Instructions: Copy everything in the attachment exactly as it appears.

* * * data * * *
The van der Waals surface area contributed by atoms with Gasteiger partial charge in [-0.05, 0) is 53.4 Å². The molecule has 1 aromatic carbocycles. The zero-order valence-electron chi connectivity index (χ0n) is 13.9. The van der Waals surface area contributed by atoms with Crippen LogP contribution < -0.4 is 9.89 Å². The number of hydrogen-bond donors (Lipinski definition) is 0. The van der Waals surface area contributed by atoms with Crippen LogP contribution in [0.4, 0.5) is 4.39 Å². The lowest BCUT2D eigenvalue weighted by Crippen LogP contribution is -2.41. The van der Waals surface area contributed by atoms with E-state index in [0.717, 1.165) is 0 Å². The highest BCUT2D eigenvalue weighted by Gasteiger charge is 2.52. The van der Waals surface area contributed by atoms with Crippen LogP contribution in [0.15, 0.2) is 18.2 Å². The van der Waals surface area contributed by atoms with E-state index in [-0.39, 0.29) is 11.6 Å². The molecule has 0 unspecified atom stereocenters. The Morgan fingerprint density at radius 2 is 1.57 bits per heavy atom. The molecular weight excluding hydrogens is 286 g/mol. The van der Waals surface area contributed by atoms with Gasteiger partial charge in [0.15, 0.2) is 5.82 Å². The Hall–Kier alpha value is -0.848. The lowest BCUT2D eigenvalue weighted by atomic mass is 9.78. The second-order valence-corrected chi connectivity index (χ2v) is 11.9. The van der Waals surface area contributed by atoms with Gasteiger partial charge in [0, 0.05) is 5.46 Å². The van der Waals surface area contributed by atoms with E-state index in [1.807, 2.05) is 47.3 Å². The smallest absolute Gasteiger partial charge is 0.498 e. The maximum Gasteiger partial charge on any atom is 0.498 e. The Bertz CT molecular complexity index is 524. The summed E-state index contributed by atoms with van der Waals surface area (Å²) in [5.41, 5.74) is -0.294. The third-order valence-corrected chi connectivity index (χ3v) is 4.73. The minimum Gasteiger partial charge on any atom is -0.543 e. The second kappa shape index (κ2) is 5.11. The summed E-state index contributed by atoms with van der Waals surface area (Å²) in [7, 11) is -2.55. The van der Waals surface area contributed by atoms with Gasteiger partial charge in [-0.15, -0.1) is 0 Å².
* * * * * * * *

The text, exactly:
The van der Waals surface area contributed by atoms with Gasteiger partial charge in [-0.05, 0) is 53.4 Å². The molecule has 1 aromatic carbocycles. The zero-order valence-electron chi connectivity index (χ0n) is 13.9. The van der Waals surface area contributed by atoms with Crippen LogP contribution < -0.4 is 9.89 Å². The number of hydrogen-bond donors (Lipinski definition) is 0. The van der Waals surface area contributed by atoms with Crippen LogP contribution in [0.4, 0.5) is 4.39 Å². The lowest BCUT2D eigenvalue weighted by Crippen LogP contribution is -2.41. The van der Waals surface area contributed by atoms with E-state index in [0.717, 1.165) is 0 Å². The highest BCUT2D eigenvalue weighted by Gasteiger charge is 2.52. The van der Waals surface area contributed by atoms with Crippen LogP contribution in [0.15, 0.2) is 18.2 Å². The van der Waals surface area contributed by atoms with E-state index in [-0.39, 0.29) is 11.6 Å². The molecule has 0 unspecified atom stereocenters. The Morgan fingerprint density at radius 2 is 1.57 bits per heavy atom. The molecular weight excluding hydrogens is 286 g/mol. The van der Waals surface area contributed by atoms with Gasteiger partial charge in [0.15, 0.2) is 5.82 Å². The Hall–Kier alpha value is -0.848. The lowest BCUT2D eigenvalue weighted by atomic mass is 9.78. The second-order valence-corrected chi connectivity index (χ2v) is 11.9. The van der Waals surface area contributed by atoms with Gasteiger partial charge in [0, 0.05) is 5.46 Å². The van der Waals surface area contributed by atoms with E-state index in [1.807, 2.05) is 47.3 Å². The smallest absolute Gasteiger partial charge is 0.498 e. The maximum Gasteiger partial charge on any atom is 0.498 e. The Bertz CT molecular complexity index is 524. The summed E-state index contributed by atoms with van der Waals surface area (Å²) in [5.41, 5.74) is -0.294. The third-order valence-corrected chi connectivity index (χ3v) is 4.73. The minimum Gasteiger partial charge on any atom is -0.543 e. The second kappa shape index (κ2) is 5.11. The summed E-state index contributed by atoms with van der Waals surface area (Å²) in [7, 11) is -2.55. The van der Waals surface area contributed by atoms with Gasteiger partial charge in [-0.15, -0.1) is 0 Å².